An official delegation of the Government of Canada will be traveling to France this July to commemorate the 100th anniversaries of the Battle of the Somme and Beaumont-Hamel.
The delegation is comprised of veterans, youth from Newfoundland and Labrador, representatives of the Royal Newfoundland Regiment and the Royal 22e Regiment, the Department of National Defence, the Royal Canadian Mounted Police and parliamentarians, announced Minister of Veterans Affairs Kent Hehr earlier this week.
The delegation will also be joined by an official Newfoundland and Labrador delegation and Canadian youth traveling with tour groups.
The Government of Canada representatives will take part in commemorative ceremonies at the Beaumont-Hamel Newfoundland Memorial on July 1 and the Courcelette Canadian Memorial on July 2. Additionally, they will take part in a wreath-laying ceremony at the Canadian National Vimy Memorial and the Adanac Military Cemetery.
The delegation will also travel to Belgium to attend the commemorative ceremony at the Menin Gate Memorial.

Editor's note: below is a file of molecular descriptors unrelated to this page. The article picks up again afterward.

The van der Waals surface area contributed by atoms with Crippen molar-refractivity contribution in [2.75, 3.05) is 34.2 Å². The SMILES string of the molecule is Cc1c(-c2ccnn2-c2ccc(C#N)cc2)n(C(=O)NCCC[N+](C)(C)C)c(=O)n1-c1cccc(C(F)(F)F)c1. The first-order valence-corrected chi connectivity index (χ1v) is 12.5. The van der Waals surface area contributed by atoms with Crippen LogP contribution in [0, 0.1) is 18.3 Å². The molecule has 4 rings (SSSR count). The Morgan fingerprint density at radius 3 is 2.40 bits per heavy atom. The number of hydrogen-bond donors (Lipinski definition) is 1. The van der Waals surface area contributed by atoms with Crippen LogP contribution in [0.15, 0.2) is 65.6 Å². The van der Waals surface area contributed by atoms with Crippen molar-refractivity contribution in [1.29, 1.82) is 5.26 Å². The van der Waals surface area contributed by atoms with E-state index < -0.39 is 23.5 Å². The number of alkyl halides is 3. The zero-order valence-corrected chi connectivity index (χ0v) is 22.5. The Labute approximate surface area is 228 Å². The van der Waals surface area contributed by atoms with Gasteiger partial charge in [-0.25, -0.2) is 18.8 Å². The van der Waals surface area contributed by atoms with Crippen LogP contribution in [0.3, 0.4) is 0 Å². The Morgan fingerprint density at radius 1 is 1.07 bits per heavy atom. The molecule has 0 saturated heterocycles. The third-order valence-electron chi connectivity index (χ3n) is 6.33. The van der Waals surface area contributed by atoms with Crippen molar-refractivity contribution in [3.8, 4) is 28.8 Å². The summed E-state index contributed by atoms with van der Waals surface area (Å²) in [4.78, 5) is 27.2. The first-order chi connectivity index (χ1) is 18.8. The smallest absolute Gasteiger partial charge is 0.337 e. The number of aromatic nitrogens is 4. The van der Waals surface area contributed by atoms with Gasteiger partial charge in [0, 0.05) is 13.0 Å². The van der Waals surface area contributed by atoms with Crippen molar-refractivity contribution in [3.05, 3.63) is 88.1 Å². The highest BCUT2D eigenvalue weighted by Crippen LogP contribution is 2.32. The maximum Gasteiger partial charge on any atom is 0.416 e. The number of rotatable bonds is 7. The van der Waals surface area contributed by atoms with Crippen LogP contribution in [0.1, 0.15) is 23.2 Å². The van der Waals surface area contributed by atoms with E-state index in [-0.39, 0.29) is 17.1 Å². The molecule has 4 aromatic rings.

“A century later, we must ensure that the memory of the great sacrifices and achievements of our men and women in uniform during the First World War lives on. This is a time to honour the service and sacrifice of those who were there for our country, at home and abroad, when we needed them, and pay tribute by remembering and honouring them,” said Kent Hehr, Minister of National Defence and Associate Minister of Veterans Affairs.
The Battle of Somme and Beaumont-Hamel was a significant battle of the First World War. The Battle of the Somme began in northern France on July 1 when Allied soldiers, determined to advance through the hail of enemy fire, climbed out of their trenches to advance towards the German lines. A costly battle, the opening day of fighting alone led to 57,000 Commonwealth soldiers becoming casualties.
The battle had a devastating impacting on the members of the Newfoundland Regiment, who fought near Beaumont-Hamel on July 1. Only 68 of nearly 800 men were able to answer to roll call the next day.
The Battle of the Somme continued on for more than four and a half months with 24,000 soldiers of the Canadian Corps falling as casualties.
The Beaumont-Hamel Newfoundland Memorial in France serves as a reminder and pays tribute to all those soldiers of the Newfoundland Regiment who served during the First World War, especially those that have no grave.
Several commemorative ceremonies of the 100th anniversary of the Battle of Somme and Beaumont-Hamel will be held across Canada on July 1, including a ceremony at the Canadian War Museum in Ottawa and at Newfoundland and Labrador’s National War Memorial in St. John’s.
Photo credit: Veterans Canada